English Language Learning
The word order is very rigid in English. The most important rule is Subject - Predicate - Object. We usually use this word order to form an English sentence.
Nick bought a pair of skis. He met his best friend.
In questions an auxiliary verb is put at the beginning of the question.
Did Nick buy a pair of skis? Could he meet his best friend?
Adverbs of frequency (often, sometimes, always, usually, ...) are usually put between the subject and the predicate, but they can also go in front position (except always, ever and never) or in end position.
Nick usually buys a pair of skis every year. He often meets his best friend. We don't visit them very often. Sometimes they go to the movies on Sundays.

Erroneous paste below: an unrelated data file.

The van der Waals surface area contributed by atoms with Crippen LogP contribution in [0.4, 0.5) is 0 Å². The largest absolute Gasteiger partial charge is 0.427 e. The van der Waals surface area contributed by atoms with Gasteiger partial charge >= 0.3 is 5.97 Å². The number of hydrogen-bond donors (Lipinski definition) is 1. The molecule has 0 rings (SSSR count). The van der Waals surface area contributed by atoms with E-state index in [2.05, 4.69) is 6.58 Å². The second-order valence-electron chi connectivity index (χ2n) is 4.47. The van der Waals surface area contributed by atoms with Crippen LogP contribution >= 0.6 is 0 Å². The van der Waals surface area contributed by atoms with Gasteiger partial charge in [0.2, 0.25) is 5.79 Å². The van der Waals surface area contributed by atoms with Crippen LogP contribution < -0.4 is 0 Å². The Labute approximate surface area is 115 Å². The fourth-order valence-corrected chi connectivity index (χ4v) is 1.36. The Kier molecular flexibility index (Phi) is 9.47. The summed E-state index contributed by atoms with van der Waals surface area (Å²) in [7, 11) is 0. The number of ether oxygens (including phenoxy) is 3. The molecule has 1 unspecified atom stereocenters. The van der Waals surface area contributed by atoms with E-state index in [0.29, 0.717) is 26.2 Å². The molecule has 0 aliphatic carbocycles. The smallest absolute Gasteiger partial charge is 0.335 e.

NOTE: A verb sometimes consists of two or more words. Then the adverb of frequency has to be put between them.
I can never remember his name. Ann doesn't usually get up early. Your car has probably been stolen.
NOTE: Adverbs of frequency go before have to.
Example: We always have to wait a long time for the bus.
NOTE: Adverbs of frequency go after am, is, are, was or were. But in questions the adverb is put after the subject.
Example: You are never on time. Are they always on holidays in July?
Adverbs of manner come before adverbs of place. Adverbs of places come before adverbs of time. We usually write these adverbs at the end of the sentence.
Nick bought a new pair of skis in Innsbruck yesterday. He practiced hard on the ski slope last week.
Adverbs can also be put at the front of the sentence when this information is important.
Last weekend he took some lessons on a ski slope. After dinner he met his friends.
If there are two adverbs of time, the more precise one comes first.
He is going to have a skiing lesson at 10 a.m. on Monday.
Word order in the present and past simple - Exercise - short sentences
Word order - Exercise 8 - intermediate exercise
Word order - Exercise 9 - intermediate exercise
Word order - Exercise 10 - intermediate exercise